There are at least two separate lawsuits, against Fox News and Ailes, by women claiming they were sexually harassed. Last year, on behalf of Ailes, Fox News agreed to pay $20 million to settle a harassment suit by former Fox News anchor Gretchen Carlson. He denied any wrongdoing but resigned in July.

Also in 2016, former Fox News anchor Andrea Tantaros filed a separate sexual harassment lawsuit that was sent to private arbitration.

“Bill, you’re my boss!” a former Fox News producer said in a lawsuit she told Bill O’Reilly when he propositioned her for sex.

Roginsky, 43, claims in the lawsuit that Ailes, 76, in early 2015 told her he was considering her for a full-time slot on highly rated talk show “The Five.” But after she declined his advances, the job never materialized and she lost her spot as a contributor on the show, she said.

She also sued Shine, Fox News co-president, asserting that he failed to investigate her claims. Roginsky also said in her lawsuit that a misogynistic culture at Fox had not changed since Ailes resigned last year.

“They need to sweep that place out with a shovel,” Jeff Sonnenfeld, senior associate dean for executive programs at the Yale School of Management, said in an interview.

Sonnenfeld thinks that amid the continued revelations, 21st Century Fox should consider more changes to the executive team that worked with Ailes.

Roginsky, who has appeared on Fox News programs since 2011 and writes a column for the network’s website, is seeking unspecified damages under a New York City law that prohibits discrimination, harassment and retaliation.

According to CNN, more women employees at Fox want to speak out against Ailes but do not come forward in fear of losing their jobs.

Susan Estrich, a lawyer for Ailes, refuted Roginsky’s sexual harassment claims, calling them “total hogwash.”

“This is about someone who wants to pile-on in a massive character assassination in order to achieve what she did not accomplish on the merits,” Estrich said in a statement.

Then it would be “a massive character assassination” taking place for more than a decade. That’s how long women employees at Fox have claimed that Ailes and O’Reilly have sexually harassed them, according to reports from The New York Times this past weekend.

In addition to the millions paid in support of Ailes, Fox, its parent company 21st Century Fox and O’Reilly have paid approximately $13 million in five settlements. There is an ongoing federal investigation centered on whether 21st Century Fox misled investors by hiding payments to Ailes’ and O’Reilly’s accusers.

But the more than $30 million paid out is just a portion of the nearly half a billion dollars in advertising revenues between 2014 and 2016 that O’Reilly created for the news channel during “The O’Reilly Factor.”

The network will no longer be receiving an estimated $1.9 million in ads from Mercedes-Benz during O’Reilly’s timeslot.

“The allegations are disturbing and, given the importance of women in every aspect of our business, we don’t feel this is a good environment in which to advertise our products right now,” Donna Boland, the manager of corporate communications at Mercedes-Benz, said in a statement.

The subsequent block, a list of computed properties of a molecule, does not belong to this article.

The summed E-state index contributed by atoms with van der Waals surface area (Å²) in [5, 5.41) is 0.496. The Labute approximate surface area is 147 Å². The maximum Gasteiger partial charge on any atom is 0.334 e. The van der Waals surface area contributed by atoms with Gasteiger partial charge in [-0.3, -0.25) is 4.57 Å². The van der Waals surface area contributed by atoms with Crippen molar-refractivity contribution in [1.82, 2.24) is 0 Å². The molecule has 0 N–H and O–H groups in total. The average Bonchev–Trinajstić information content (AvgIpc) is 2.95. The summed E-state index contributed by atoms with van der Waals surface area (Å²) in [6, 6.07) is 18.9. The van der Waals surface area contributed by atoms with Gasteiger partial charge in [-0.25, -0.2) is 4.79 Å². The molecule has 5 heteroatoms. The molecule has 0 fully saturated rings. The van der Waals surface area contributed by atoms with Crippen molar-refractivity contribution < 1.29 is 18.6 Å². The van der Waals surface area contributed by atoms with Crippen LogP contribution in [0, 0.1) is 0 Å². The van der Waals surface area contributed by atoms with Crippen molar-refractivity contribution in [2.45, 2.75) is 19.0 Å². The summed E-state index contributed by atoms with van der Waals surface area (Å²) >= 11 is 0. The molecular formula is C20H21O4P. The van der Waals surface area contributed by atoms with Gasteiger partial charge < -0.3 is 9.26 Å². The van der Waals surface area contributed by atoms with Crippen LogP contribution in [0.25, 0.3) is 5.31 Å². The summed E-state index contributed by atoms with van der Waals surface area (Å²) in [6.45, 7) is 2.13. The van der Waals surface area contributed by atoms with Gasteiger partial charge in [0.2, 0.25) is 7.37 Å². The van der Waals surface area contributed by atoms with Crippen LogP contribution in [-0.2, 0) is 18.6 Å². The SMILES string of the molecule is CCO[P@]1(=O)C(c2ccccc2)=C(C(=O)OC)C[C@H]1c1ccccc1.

The company’s ads during O’Reilly’s program “[have] been reassigned in the midst of this controversy.”

Hyundai said it would reallocate upcoming ads due to “the recent and disturbing allegations.”

“We had upcoming advertising spots on the show, but are reallocating them,” Hyundai said in an emailed statement to The Times.

“As a company, we seek to partner with companies and programming that share our values of inclusion and diversity,” the statement said. “We will continue to monitor and evaluate the situation as we plan future advertising decisions.”

Will other companies follow their lead?

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Justice Department to Halt Police Reform

U.S. Attorney General Jeff Sessions has ordered a review of previous police reform agreements to ensure they align with the new administration’s principles, according to a memo published Monday.

“It is not the responsibility of the federal government to manage non-federal law enforcement agencies,” Sessions wrote. “The misdeeds of individual bad actors should not impugn or undermine the legitimate and honorable work that law enforcement officers and agencies perform in keeping American communities safe.”

Reform agreements had been reached during the Obama administration with cities including Baltimore and Chicago. Investigations into these cities found practices of systemic racism that were not limited to “individual bad actors.”

A Justice Department report released last summer found that Blacks in Baltimore were subjected to traffic stops, arrests and excessive force more frequently than their white counterparts.

“This pattern or practice is driven by systemic deficiencies in BPD’s policies, training, supervision and accountability structures that fail to equip officers with the tools they need to police effectively and within the bounds of the federal law,” the report stated.

Further, the department “uses overly aggressive tactics that unnecessarily escalate encounters, increase tensions, and lead to unnecessary force, and fails to de-escalate encounters when it would be reasonable to do so.”